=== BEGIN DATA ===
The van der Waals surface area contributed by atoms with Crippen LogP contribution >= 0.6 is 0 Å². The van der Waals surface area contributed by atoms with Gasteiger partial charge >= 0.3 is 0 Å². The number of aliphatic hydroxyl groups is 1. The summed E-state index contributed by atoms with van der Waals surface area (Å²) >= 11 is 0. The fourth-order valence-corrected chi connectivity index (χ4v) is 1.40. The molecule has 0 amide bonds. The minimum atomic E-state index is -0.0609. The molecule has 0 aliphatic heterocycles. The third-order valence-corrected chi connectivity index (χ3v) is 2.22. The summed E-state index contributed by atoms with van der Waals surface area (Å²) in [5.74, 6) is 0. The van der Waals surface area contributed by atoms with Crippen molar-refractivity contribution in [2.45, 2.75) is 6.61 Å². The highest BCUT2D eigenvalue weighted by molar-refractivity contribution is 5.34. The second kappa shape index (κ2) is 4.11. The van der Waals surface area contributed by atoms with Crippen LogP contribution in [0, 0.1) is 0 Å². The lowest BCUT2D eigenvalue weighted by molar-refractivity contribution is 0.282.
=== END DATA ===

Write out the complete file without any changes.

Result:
The van der Waals surface area contributed by atoms with Crippen LogP contribution >= 0.6 is 0 Å². The van der Waals surface area contributed by atoms with Gasteiger partial charge >= 0.3 is 0 Å². The number of aliphatic hydroxyl groups is 1. The summed E-state index contributed by atoms with van der Waals surface area (Å²) >= 11 is 0. The fourth-order valence-corrected chi connectivity index (χ4v) is 1.40. The molecule has 0 amide bonds. The minimum atomic E-state index is -0.0609. The molecule has 0 aliphatic heterocycles. The third-order valence-corrected chi connectivity index (χ3v) is 2.22. The summed E-state index contributed by atoms with van der Waals surface area (Å²) in [5.74, 6) is 0. The van der Waals surface area contributed by atoms with Crippen molar-refractivity contribution in [2.45, 2.75) is 6.61 Å². The highest BCUT2D eigenvalue weighted by molar-refractivity contribution is 5.34. The second kappa shape index (κ2) is 4.11. The van der Waals surface area contributed by atoms with Crippen LogP contribution in [0, 0.1) is 0 Å². The lowest BCUT2D eigenvalue weighted by molar-refractivity contribution is 0.282.